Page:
Giving up sugar might seem daunting, since it’s in so many places like tomato sauce, veggie burgers and crackers. But once you know these sneaky sources of sugar and what benefits giving up sugar has for your body, you’ll be able to stop craving the sweet stuff!
How to give up sugar
f you’re like most people, you probably consume more sugar than you should. In fact, the average person in the United States takes in about 22 teaspoons of sugar every day! That’s more than three times the recommended amount for women and more than double the recommended amount for men.
Giving up sugar can be a challenge, but it’s well worth it for your health. Here are a few tips to help you get started:
- Cut back gradually. If you try to go cold turkey, you’re likely to fail. Instead, start by cutting back on sugary drinks and snacks. Gradually reduce the amount of sugar you consume each day until you’re down to the recommended amount.
- Find healthy substitutes. When you get a craving for something sweet, reach for a healthy substitute like fruit or yogurt. There are also many sugar-free products on the market these days that can satisfy your sweet tooth without all the calories and unhealthy side effects of sugar.
- Avoid processed foods. A lot of the sugar we consume comes from processed foods like cookies, cakes, and candy. Steer clear of these tempting treats and stick with wholesome foods like fruits, vegetables, and whole grains
Signs that your body is craving sugar
Your body can give you some pretty clear signs when it’s craving sugar. If you’re experiencing any of the following, it might be time to give up the sweet stuff:
You’re always tired: Sugar provides a quick burst of energy, but it’s quickly followed by a crash. If you find yourself reaching for sugary foods or drinks to keep yourself going throughout the day, it’s a sign that your body is relying too much on sugar for energy.
You’re gaining weight: Too much sugar can lead to weight gain, particularly in the form of belly fat. If you’re noticing your waistline expanding, cutting back on sugar could help.
You have trouble concentrating: Sugar can interfere with concentration and focus. If you find yourself struggling to stay focused at work or school, it might be due in part to your sugar intake.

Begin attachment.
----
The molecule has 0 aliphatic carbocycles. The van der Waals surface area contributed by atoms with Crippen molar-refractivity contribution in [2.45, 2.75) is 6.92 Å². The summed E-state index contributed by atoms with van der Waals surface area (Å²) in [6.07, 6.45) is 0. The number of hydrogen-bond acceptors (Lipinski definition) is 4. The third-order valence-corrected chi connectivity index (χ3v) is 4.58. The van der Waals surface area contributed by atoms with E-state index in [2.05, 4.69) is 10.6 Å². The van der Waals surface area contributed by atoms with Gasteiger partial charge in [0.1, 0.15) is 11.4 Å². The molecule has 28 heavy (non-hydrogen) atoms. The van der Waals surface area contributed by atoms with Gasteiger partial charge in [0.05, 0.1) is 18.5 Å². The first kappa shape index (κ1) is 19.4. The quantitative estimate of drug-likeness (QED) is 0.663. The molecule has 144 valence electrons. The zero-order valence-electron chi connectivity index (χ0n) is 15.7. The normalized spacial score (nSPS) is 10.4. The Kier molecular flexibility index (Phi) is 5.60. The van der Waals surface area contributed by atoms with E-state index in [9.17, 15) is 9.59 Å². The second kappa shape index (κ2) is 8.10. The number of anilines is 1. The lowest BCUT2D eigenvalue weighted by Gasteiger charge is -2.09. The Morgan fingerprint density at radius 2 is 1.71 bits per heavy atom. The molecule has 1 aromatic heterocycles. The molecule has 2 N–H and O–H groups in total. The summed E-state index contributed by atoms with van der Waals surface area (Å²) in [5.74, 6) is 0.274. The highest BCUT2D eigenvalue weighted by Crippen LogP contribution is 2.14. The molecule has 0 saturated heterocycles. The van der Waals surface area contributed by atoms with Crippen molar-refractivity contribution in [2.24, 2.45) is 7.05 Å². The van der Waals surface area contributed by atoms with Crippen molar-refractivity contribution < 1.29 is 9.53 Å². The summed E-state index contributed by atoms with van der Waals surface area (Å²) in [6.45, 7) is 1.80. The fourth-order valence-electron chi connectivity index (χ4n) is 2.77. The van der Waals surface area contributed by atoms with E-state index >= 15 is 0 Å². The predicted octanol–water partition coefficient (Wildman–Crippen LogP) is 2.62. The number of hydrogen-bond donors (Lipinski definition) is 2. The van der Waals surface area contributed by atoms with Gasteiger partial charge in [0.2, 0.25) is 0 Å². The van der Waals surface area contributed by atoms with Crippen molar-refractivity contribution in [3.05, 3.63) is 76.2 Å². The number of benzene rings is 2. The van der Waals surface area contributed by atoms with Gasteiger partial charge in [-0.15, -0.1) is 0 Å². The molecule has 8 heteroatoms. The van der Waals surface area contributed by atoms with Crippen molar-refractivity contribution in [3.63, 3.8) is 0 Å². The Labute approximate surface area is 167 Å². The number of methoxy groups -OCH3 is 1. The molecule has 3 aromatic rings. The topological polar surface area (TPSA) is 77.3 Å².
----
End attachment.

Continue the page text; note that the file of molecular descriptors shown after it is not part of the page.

You’re moody or irritable: Sugar can cause spikes and dips in blood sugar levels, which can affect your mood. If you find yourself feeling more irritable or moody than usual, it could be a sign that you need to cut back on the sweet stuff.
Where sugar lurks in your diet
One of the hardest things to do when trying to give up sugar is to be aware of all the places it hides in your diet. Sugar is sneaky and can lurk in some unlikely places. Here are some tips for finding sugar in your diet and giving it up for good.
- Read nutrition labels carefully. Sugar can hide under many different names on food labels, such as corn syrup, honey, molasses, or fruit juice concentrate.
- Be wary of “healthy” foods that are actually loaded with sugar. Many yogurts, granola bars, and even breakfast cereals contain more sugar than you might realize.
- Avoid processed foods as much as possible. Processed foods tend to have a lot of added sugar, even if they don’t taste particularly sweet.
- Make your own meals from scratch using whole, unprocessed ingredients. This way you’ll know exactly what’s going into your food and can control the amount of sugar you’re eating.
- Pay attention to how you feel after eating sugary foods. Do you feel energetic and happy or tired and sluggish? If it’s the latter, then cutting back on sugar will likely make you feel
Long-term benefits of giving up suga
When you give up sugar, you not only improve your health in the short-term, but you also set yourself up for better health in the long-term. Here are some of the benefits you can expect to experience when you break up with sugar:
- Improved cardiovascular health.
- Lower risk of type 2 diabetes.
- Reduced inflammation throughout the body.
- Better blood sugar control.
- Enhanced brain function and mental clarity.
- Increased energy levels and improved physical performance.